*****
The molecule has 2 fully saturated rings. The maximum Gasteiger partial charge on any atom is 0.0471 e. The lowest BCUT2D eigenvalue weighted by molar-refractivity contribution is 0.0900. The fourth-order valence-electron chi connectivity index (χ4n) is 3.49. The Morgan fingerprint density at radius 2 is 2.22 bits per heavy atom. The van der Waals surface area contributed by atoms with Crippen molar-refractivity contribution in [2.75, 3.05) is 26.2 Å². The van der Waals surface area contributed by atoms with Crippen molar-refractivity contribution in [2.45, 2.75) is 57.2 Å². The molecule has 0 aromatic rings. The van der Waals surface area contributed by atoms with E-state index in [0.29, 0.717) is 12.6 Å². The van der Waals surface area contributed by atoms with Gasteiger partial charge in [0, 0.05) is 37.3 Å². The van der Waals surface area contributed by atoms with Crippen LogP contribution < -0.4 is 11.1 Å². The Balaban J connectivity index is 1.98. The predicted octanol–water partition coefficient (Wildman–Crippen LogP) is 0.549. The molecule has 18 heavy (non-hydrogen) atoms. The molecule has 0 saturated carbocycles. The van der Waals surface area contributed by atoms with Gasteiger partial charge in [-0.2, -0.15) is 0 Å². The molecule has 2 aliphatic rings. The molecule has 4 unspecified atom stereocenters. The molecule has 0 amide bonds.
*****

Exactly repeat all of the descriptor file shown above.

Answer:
The molecule has 2 fully saturated rings. The maximum Gasteiger partial charge on any atom is 0.0471 e. The lowest BCUT2D eigenvalue weighted by molar-refractivity contribution is 0.0900. The fourth-order valence-electron chi connectivity index (χ4n) is 3.49. The Morgan fingerprint density at radius 2 is 2.22 bits per heavy atom. The van der Waals surface area contributed by atoms with Crippen molar-refractivity contribution in [2.75, 3.05) is 26.2 Å². The van der Waals surface area contributed by atoms with Crippen molar-refractivity contribution in [2.45, 2.75) is 57.2 Å². The molecule has 0 aromatic rings. The van der Waals surface area contributed by atoms with E-state index in [0.29, 0.717) is 12.6 Å². The van der Waals surface area contributed by atoms with Gasteiger partial charge in [0, 0.05) is 37.3 Å². The van der Waals surface area contributed by atoms with Crippen LogP contribution < -0.4 is 11.1 Å². The Balaban J connectivity index is 1.98. The predicted octanol–water partition coefficient (Wildman–Crippen LogP) is 0.549. The molecule has 18 heavy (non-hydrogen) atoms. The molecule has 0 saturated carbocycles. The van der Waals surface area contributed by atoms with Gasteiger partial charge in [-0.2, -0.15) is 0 Å². The molecule has 2 aliphatic rings. The molecule has 4 unspecified atom stereocenters. The molecule has 0 amide bonds.